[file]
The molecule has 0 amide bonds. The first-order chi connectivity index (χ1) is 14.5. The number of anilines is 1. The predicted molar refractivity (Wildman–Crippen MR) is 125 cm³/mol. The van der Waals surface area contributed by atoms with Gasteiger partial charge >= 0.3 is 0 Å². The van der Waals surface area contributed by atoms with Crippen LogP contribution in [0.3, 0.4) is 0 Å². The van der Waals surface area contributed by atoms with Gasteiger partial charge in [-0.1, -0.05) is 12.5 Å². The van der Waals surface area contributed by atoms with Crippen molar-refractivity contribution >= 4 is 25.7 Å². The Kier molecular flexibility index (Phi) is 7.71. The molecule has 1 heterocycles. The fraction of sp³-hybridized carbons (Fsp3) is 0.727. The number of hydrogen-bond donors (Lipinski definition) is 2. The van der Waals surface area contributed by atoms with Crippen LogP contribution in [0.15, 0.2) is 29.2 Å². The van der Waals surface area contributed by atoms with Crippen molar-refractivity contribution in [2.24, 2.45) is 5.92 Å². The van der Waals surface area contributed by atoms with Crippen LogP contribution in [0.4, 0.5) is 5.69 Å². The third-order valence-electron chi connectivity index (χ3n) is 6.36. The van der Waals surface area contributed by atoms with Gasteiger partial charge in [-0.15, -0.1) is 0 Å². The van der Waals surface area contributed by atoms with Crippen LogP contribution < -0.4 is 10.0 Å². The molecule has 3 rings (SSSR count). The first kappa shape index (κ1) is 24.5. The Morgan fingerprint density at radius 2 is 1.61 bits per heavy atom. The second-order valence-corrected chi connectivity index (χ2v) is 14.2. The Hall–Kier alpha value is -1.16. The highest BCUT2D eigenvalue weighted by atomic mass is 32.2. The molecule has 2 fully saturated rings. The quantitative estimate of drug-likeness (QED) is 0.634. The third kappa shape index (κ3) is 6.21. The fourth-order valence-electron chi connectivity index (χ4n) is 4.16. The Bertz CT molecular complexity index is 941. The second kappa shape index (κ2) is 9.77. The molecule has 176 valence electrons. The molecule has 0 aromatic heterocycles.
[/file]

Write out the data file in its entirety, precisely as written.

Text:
The molecule has 0 amide bonds. The first-order chi connectivity index (χ1) is 14.5. The number of anilines is 1. The predicted molar refractivity (Wildman–Crippen MR) is 125 cm³/mol. The van der Waals surface area contributed by atoms with Gasteiger partial charge >= 0.3 is 0 Å². The van der Waals surface area contributed by atoms with Crippen LogP contribution in [0.3, 0.4) is 0 Å². The van der Waals surface area contributed by atoms with Gasteiger partial charge in [-0.1, -0.05) is 12.5 Å². The van der Waals surface area contributed by atoms with Crippen molar-refractivity contribution >= 4 is 25.7 Å². The Kier molecular flexibility index (Phi) is 7.71. The molecule has 1 heterocycles. The fraction of sp³-hybridized carbons (Fsp3) is 0.727. The number of hydrogen-bond donors (Lipinski definition) is 2. The van der Waals surface area contributed by atoms with Crippen LogP contribution in [0.15, 0.2) is 29.2 Å². The van der Waals surface area contributed by atoms with Crippen molar-refractivity contribution in [2.24, 2.45) is 5.92 Å². The van der Waals surface area contributed by atoms with Crippen LogP contribution in [0.4, 0.5) is 5.69 Å². The third-order valence-electron chi connectivity index (χ3n) is 6.36. The van der Waals surface area contributed by atoms with Gasteiger partial charge in [-0.15, -0.1) is 0 Å². The van der Waals surface area contributed by atoms with Crippen LogP contribution < -0.4 is 10.0 Å². The molecule has 3 rings (SSSR count). The first kappa shape index (κ1) is 24.5. The Morgan fingerprint density at radius 2 is 1.61 bits per heavy atom. The second-order valence-corrected chi connectivity index (χ2v) is 14.2. The Hall–Kier alpha value is -1.16. The highest BCUT2D eigenvalue weighted by atomic mass is 32.2. The molecule has 2 fully saturated rings. The quantitative estimate of drug-likeness (QED) is 0.634. The third kappa shape index (κ3) is 6.21. The fourth-order valence-electron chi connectivity index (χ4n) is 4.16. The Bertz CT molecular complexity index is 941. The second kappa shape index (κ2) is 9.77. The molecule has 176 valence electrons. The molecule has 0 aromatic heterocycles.